Despite longstanding calls by health experts to put down the soda, Americans continue to enjoy their sugar-sweetened drinks.
Nearly two-thirds of children in the United States reported consuming at least one soda or other sugary drink on any given day, according to new federal statistics released Thursday.
More than 60 percent of all kids and teens ages 2-19 had at least one sugar-sweetened beverage a day between 2011 and 2014. The consumption of sugary drinks generally increased among children as they got older, with boys drinking more of them than girls, the study found.
On average, 2- to 19-year-old boys consumed 164 calories from such drinks, which contributed to 7.3 percent of their total daily intake of calories. Girls ages 2-19 drank 121 calories from sugary drinks on average, or 7.2 percent of a day’s worth of total calories.
The study was released by the Centers for Disease Control and Prevention’s National Center for Health Statistics.
The agency also issued a separate report on grown-ups: 53.6 percent of U.S. men and 45.1 percent of U.S. women age 20 and over reported drinking at least one sugary beverage on any given day.
Men were also more likely to consume two or more such drinks in one day than women, the study found. Adults 39 and younger also were more likely to have a sugary drink than their older counterparts.
Both studies found large disparities among ethnic groups: whites, blacks and Hispanics drank about twice as many calories from sugary drinks than Asians.
Beverages considered to be “sugar-sweetened” in both studies include regular soda, fruit drinks (such as sweetened bottled waters and fruit juices and nectars with added sugars), sports and energy drinks, pre-sweetened coffee and tea, and other sugar-sweetened beverages. Beverages that did not fall into the category include diet drinks, 100 percent fruit juice, alcohol, flavored milks and drinks such as coffees and tea that participants sweetened themselves.
When people try to eliminate soda from their diets, many end up replacing it with popular substitutes that have just as much sugar, said Alyssa Moran, a registered dietitian and researcher who recently studied the nutritional content of restaurant meals aimed at children.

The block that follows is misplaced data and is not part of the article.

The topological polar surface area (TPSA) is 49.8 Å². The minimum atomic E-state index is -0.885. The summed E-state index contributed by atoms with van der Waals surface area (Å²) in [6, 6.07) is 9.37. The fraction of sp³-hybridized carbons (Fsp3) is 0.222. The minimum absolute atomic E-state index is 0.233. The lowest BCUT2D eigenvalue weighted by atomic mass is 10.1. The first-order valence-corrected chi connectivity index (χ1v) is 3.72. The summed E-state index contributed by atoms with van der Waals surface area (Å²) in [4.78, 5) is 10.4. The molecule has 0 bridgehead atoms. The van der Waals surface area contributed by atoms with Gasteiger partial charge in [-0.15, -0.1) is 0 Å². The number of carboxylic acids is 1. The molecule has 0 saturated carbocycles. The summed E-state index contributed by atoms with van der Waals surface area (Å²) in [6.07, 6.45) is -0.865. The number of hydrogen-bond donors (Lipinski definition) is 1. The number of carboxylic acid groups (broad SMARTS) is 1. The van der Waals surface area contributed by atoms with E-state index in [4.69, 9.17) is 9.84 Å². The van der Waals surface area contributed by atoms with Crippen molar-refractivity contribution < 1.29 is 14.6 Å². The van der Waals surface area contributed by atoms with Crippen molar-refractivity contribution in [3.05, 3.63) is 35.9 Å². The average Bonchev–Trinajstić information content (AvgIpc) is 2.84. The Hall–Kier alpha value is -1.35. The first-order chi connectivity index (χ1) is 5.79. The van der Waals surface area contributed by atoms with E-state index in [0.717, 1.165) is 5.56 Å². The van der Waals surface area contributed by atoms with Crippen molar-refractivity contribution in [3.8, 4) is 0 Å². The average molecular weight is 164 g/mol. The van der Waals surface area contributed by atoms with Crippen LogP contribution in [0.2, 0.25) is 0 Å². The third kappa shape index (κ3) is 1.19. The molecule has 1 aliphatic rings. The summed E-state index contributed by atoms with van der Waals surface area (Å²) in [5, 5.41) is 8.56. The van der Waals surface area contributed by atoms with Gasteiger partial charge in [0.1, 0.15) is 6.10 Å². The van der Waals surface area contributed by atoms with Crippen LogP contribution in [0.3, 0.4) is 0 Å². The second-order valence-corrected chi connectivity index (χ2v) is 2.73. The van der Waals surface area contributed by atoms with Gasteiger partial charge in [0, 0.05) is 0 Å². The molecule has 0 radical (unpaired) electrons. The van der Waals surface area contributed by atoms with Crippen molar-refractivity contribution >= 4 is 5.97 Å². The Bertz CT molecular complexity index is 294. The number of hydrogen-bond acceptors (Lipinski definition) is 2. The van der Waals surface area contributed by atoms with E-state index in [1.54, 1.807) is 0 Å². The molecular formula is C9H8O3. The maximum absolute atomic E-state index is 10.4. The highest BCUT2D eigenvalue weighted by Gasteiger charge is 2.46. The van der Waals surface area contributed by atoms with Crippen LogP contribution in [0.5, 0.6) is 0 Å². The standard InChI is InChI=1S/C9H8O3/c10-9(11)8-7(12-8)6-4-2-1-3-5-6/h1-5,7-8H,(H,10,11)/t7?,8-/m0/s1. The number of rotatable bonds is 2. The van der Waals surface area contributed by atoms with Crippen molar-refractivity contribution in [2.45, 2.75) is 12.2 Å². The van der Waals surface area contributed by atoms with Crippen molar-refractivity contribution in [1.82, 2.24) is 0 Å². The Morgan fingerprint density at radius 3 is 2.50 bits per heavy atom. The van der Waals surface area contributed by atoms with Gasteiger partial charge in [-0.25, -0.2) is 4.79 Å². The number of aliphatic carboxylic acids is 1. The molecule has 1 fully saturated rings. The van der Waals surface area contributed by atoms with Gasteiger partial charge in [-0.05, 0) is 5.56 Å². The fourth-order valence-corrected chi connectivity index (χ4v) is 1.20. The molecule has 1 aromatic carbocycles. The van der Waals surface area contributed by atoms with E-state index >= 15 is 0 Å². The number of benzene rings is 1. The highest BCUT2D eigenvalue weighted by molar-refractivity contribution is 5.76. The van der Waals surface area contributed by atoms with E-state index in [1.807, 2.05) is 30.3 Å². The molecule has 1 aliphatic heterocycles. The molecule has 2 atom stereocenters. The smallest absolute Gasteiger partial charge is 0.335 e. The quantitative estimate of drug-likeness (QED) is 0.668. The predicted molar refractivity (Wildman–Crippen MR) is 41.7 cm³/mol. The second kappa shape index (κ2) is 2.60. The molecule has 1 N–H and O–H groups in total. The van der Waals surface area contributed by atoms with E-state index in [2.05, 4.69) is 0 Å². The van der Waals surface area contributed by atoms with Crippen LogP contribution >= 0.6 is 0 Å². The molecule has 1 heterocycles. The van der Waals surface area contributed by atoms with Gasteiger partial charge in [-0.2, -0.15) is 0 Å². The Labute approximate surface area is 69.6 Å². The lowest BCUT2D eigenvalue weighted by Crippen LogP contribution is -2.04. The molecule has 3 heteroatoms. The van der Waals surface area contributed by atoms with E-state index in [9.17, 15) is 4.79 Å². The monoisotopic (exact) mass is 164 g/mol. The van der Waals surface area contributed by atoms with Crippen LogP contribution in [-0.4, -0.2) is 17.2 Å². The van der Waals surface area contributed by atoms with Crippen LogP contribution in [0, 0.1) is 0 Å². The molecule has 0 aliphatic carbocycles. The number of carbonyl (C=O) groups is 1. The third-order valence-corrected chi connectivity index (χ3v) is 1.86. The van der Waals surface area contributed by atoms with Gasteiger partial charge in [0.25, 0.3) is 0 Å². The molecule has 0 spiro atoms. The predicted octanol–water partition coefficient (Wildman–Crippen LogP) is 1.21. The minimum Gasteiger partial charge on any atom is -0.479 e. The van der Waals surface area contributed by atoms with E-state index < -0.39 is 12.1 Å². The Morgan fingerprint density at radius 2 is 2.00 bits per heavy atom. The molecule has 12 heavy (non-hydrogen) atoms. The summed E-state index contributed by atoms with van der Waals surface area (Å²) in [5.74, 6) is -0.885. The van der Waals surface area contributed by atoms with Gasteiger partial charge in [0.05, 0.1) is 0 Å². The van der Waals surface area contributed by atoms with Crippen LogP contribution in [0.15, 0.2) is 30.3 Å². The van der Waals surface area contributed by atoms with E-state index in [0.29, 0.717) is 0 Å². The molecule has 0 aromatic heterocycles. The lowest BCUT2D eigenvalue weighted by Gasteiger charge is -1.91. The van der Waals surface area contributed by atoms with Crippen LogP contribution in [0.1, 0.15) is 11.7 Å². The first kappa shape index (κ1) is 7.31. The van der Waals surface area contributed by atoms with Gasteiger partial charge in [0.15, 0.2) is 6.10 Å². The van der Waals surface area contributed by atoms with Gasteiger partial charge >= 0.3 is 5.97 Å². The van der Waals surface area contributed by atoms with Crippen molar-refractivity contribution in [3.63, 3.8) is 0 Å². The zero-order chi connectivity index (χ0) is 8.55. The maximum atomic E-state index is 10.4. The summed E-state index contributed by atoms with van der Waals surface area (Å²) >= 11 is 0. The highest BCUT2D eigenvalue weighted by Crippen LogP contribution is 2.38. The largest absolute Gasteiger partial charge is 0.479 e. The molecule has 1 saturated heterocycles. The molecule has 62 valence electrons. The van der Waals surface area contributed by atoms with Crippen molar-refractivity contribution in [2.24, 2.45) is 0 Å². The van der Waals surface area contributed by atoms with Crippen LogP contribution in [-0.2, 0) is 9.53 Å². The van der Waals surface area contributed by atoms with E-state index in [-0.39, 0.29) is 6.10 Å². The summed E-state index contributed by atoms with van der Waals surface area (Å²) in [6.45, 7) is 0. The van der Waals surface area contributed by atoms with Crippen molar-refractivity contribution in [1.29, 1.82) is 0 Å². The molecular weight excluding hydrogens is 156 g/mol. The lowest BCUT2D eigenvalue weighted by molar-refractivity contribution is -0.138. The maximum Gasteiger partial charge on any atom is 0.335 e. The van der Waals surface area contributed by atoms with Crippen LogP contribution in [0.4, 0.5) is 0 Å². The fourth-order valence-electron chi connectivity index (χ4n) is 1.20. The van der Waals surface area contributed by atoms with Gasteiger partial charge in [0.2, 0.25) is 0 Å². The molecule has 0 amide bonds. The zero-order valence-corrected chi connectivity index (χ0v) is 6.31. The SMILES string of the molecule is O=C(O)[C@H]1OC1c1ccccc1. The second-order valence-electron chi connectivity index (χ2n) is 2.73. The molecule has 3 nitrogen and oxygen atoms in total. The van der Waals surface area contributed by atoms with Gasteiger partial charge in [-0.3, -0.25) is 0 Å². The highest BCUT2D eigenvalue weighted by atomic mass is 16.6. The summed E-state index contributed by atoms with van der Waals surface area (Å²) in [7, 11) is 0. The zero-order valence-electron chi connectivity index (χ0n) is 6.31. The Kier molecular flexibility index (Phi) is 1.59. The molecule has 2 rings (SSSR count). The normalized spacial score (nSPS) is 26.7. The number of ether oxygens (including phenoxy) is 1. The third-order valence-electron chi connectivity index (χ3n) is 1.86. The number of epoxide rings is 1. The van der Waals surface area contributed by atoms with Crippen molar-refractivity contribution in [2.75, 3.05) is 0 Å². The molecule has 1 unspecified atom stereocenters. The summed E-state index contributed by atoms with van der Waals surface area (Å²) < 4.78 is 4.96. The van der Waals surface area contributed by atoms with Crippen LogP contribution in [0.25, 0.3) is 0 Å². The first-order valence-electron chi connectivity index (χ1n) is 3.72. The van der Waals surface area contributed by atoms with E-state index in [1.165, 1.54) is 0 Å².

“Fruit drinks, sport drinks, energy drinks and sweetened teas are just as closely linked to negative health outcomes like obesity, diabetes, and heart disease as soda,” she said.
While many consumers recognize the negative health effects of drinking soda, they sometimes view other sugary drinks as a healthier alternative because of the way the products are advertised, she said.
“Many of these beverages feature nutrient or ‘natural’ claims that can influence consumer perceptions about the healthfulness of the product,” said Moran, a doctoral candidate in nutrition at the Harvard T.H Chan School of Public Health.
The new numbers don’t reflect a big change since the last time similar studies were conducted. From 2009-2010, U.S. youth consumed an average of 155 calories a day from sugar-sweetened drinks, which contributed to 8 percent of their total daily caloric intake.
While the most recent figures represent a slight drop, they remain above recommended limits.
Current U.S. dietary guidelines recommend that added sugars not exceed 10 percent of all calories in an individuals’ diet.
The American Heart Association recommends that most children ages 2 and older get no more than 100 calories a day from added sugars, including sugary beverages. For most adults, the AHA recommends no more than about 150 calories a day from added sugars for men and no more than about 100 calories from added sugars a day for women.
Yet, the new CDC study found that 18 percent of girls and 20 percent of boys drank at least two sugary drinks a day. About 10 percent of kids drank three or more.
The reports also noted that studies have suggested a link between the consumption of sugar-sweetened beverages and dental cavities, weight gain and other health conditions in both adults and children.
And last year, research published in the AHA’s journal Circulation found that drinking sugar-sweetened beverages every day was associated with an increase in a particular type of body fat that may affect diabetes and heart disease risk.